The Loaded Gun
November 12, 2010 § 19 Comments
When my daughter Alex was in high school, she used to lament that she should have been born in the age of Middle Earth. Tolkein’s Lord of the Rings trilogy and Peter Jackson’s three brilliant films of the same depicted a life that corresponded to a greater Reality–a world where a person could be brave and serve something greater than themselves. When I was in high school, I dreamed about being a seeker like Siddhartha in ancient. According my inner logic, being like Siddhartha was also like being akind of modern Dharma bum. I remember sitting in a big broken down chair in the rec room of a friend who liked to go by the nickname Shiva Gonzo (subtle, I know). Gonzo could always have friends over, and an ever-changing group of us would smoke cigarettes and listen to bands like Blue Oyster Cult and Ten Years After, surrounded by big drippy candles. I once read a line by Leroy Jones/I. Baraka, about being the secret ascetic at the end of the bar. That was what I was like, secretly monkish, hiding among the psychedelic crowd, hiding my extreme idealism under hippie clothes. We would talk about books like Be Here Now by Ram Dass. When I grew up, I would interview Ram Dass for a magazine. I told him that his book had been a kind of life line to me during adolescence. It was proof that a person could seek and find a way. I asked him if he heard that a lot. He laughed and slapped the arm of his wheelchair and basically said that if he had a nickle for every time someone said that to him, he would be a rich man.
How vividly I rememberthat adolescent longing to penetrate to a life that felt more Real. As I said, I would play at being a kind of hippie outlaw. I think for a lot of kids, even now, there is a lof of trying on personas, a lot of seeking extremes–of love and hate, heat and cold–as if that’s what it takes to break through the dreaminess and numbness of the age. Here’s a strange and revealing little story. One day I drove far into the Adirondacks with my then boyfriend. His father owned a hunting lodge along with a small group men. It stood on a vast track of untrammeled woodland. It was an authentic rustic hunting lodge in every way, meaning it contained rifles, and I took one. M boyfriend and I walked and walked through the snow, enjoying the vast solitude, and (in my case) the thrill of having a loaded rifle on my shoulder. To be armed and dangerous and possibly a little under the influence, how real! We sat down on a high ridge and looked out at the untouched beauty around us. Breathing in and breathing out, surveying untouched wintery vastness, like pioneers, right down to the loaded rifle resting across my lap. Without warning, a tiny figure lurched out of the woods and into the open meadow below us. He lurched, hunch-backed, like the abomindable snowman. Without a thought, I raised and aimed the rifle–and I saw myself do it. I saw that I was in pieces, and that the instinctive part of me was quicker than my ability to make out a figure in the distance. I was full of wonderment about this–that I was made of such different and unrelated parts. And who saw this? Who awareness that could take it all in?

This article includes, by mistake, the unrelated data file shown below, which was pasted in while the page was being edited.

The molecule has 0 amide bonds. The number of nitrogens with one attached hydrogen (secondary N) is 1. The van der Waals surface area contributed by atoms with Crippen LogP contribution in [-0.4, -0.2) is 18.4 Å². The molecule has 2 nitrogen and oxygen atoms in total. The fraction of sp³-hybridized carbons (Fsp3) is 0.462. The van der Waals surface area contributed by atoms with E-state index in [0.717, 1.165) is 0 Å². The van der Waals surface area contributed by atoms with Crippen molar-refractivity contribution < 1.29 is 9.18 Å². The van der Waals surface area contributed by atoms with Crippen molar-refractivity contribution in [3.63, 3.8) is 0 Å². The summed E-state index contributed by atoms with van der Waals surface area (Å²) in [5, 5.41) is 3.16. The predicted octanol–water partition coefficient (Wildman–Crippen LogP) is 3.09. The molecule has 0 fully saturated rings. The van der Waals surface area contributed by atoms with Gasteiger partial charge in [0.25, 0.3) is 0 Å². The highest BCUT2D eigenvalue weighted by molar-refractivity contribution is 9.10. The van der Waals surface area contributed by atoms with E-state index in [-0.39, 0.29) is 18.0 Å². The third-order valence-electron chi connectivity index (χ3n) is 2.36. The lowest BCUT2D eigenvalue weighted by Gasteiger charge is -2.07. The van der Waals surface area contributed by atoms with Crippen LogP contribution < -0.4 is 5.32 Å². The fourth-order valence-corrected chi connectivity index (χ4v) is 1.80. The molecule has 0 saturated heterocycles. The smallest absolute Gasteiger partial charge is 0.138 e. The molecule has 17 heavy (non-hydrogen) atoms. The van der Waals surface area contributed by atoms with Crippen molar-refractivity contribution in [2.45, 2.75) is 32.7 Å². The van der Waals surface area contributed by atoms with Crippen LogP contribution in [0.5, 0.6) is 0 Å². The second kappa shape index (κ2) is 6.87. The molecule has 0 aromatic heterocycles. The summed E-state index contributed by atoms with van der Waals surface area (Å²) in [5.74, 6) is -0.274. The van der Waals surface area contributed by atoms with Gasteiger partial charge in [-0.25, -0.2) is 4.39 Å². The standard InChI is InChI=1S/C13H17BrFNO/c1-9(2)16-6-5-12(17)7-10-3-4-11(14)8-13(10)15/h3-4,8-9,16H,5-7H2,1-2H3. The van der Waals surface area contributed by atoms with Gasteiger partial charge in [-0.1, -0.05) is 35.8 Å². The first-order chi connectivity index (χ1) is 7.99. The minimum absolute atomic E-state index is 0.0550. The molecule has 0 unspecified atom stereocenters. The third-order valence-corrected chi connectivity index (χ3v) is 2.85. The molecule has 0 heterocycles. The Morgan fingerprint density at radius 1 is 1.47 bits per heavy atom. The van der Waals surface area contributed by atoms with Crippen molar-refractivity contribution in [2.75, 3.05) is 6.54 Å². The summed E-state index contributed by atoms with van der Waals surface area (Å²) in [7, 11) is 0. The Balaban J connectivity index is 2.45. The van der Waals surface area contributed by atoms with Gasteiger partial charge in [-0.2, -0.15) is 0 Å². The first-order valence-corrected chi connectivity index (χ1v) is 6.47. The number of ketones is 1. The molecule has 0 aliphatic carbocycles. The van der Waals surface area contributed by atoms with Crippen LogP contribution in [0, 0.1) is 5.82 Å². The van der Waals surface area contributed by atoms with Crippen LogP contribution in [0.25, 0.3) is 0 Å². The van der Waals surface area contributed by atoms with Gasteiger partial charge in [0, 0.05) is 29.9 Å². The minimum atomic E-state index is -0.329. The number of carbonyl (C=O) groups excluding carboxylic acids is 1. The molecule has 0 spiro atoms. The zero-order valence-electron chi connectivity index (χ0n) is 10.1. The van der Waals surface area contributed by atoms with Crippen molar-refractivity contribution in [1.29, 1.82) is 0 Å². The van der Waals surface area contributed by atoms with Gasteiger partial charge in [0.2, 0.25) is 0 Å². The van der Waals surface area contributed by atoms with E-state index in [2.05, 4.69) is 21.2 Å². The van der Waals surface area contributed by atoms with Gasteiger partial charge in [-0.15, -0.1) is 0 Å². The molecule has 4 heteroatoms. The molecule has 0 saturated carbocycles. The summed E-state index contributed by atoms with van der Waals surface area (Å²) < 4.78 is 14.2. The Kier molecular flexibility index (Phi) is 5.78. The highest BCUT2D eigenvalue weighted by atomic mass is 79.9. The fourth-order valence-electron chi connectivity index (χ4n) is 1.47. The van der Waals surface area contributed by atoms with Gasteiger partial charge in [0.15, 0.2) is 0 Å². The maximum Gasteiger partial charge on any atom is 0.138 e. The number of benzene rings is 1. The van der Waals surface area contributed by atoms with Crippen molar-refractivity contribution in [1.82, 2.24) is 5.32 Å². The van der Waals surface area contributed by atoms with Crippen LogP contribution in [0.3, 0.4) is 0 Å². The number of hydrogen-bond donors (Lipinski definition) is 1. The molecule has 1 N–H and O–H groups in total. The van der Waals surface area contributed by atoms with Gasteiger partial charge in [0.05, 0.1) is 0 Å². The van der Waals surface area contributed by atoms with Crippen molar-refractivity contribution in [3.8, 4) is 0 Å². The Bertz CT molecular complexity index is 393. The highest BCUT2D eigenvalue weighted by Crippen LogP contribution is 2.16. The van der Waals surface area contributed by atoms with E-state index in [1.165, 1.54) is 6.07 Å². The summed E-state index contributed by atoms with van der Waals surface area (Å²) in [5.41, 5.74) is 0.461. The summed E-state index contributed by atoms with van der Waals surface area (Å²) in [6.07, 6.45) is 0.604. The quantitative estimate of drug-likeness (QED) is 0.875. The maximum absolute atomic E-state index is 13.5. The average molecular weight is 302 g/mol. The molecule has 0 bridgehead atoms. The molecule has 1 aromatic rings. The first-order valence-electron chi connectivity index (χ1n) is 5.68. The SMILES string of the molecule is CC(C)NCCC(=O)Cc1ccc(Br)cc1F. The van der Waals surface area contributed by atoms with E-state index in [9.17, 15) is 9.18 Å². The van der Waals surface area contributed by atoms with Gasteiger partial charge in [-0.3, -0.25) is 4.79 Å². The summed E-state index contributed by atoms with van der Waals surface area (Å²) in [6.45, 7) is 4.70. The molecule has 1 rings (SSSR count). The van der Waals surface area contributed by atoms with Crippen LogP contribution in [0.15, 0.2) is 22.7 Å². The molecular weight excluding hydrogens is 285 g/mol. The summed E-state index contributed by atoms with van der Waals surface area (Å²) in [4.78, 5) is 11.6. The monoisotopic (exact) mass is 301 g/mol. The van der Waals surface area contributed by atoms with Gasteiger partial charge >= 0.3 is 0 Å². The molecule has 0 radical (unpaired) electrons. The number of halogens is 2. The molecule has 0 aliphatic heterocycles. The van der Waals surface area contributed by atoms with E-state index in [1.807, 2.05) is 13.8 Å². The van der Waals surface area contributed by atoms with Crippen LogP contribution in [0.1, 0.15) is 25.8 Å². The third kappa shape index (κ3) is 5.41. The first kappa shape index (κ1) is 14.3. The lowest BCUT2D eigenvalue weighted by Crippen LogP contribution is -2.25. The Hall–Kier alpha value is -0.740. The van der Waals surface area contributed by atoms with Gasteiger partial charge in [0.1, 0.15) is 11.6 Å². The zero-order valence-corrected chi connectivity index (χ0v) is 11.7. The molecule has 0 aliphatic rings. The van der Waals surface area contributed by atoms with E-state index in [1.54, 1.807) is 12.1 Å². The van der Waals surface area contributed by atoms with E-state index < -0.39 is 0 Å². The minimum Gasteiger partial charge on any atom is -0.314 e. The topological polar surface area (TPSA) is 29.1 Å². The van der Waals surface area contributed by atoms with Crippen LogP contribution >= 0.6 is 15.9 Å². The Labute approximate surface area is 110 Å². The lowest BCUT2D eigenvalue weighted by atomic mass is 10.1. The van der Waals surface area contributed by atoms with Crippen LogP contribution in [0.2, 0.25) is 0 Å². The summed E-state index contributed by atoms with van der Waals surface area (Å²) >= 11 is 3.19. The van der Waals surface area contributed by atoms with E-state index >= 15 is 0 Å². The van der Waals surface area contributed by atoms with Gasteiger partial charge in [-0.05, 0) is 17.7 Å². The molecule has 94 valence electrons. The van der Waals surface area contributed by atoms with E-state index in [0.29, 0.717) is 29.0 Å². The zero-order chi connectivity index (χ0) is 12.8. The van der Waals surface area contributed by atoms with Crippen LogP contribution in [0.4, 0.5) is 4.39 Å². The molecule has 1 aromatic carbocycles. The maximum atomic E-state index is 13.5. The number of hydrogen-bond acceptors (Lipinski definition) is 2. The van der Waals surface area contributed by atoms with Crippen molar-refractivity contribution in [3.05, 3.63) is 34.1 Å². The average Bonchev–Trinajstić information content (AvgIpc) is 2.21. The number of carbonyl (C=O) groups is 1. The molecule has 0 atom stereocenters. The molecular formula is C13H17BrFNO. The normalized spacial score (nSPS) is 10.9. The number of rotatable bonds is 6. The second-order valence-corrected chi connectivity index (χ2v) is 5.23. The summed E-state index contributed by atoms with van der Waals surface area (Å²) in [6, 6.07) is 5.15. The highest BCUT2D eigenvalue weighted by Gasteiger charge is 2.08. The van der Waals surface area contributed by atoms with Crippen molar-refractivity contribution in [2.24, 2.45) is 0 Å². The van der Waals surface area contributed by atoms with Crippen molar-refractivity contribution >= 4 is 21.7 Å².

The figure drew closer. It was a local mountain boy who had crashed through the ice while crossing a stream on his snow machine. He was shaking from head to toe. We helped him tow it out of the creek and offered him warm clothes, which he refused. Amazingly, he got the machine started and drove off. He said he didn’t live far. I stood there, looking after him, feeling like he had been a kind of herald. He showed me that the quest wasn’t far, far away in India. It was right here and right now. It was in me. The mystery was right here–and so was the path. This is what gets hard to put into words–and it goes to the heart of what Parabola is about. What does it mean to find a true path or a way? It isn’t just subscribing to a particular tradition, like the Middle Way (or the Way of Middle Earth, in my daughter’s case). It has to do with finding the way to Reality, with help (we can’t do it alone), but for yourself.
P.S. I haven’t carried arms since.
Have a great weekend!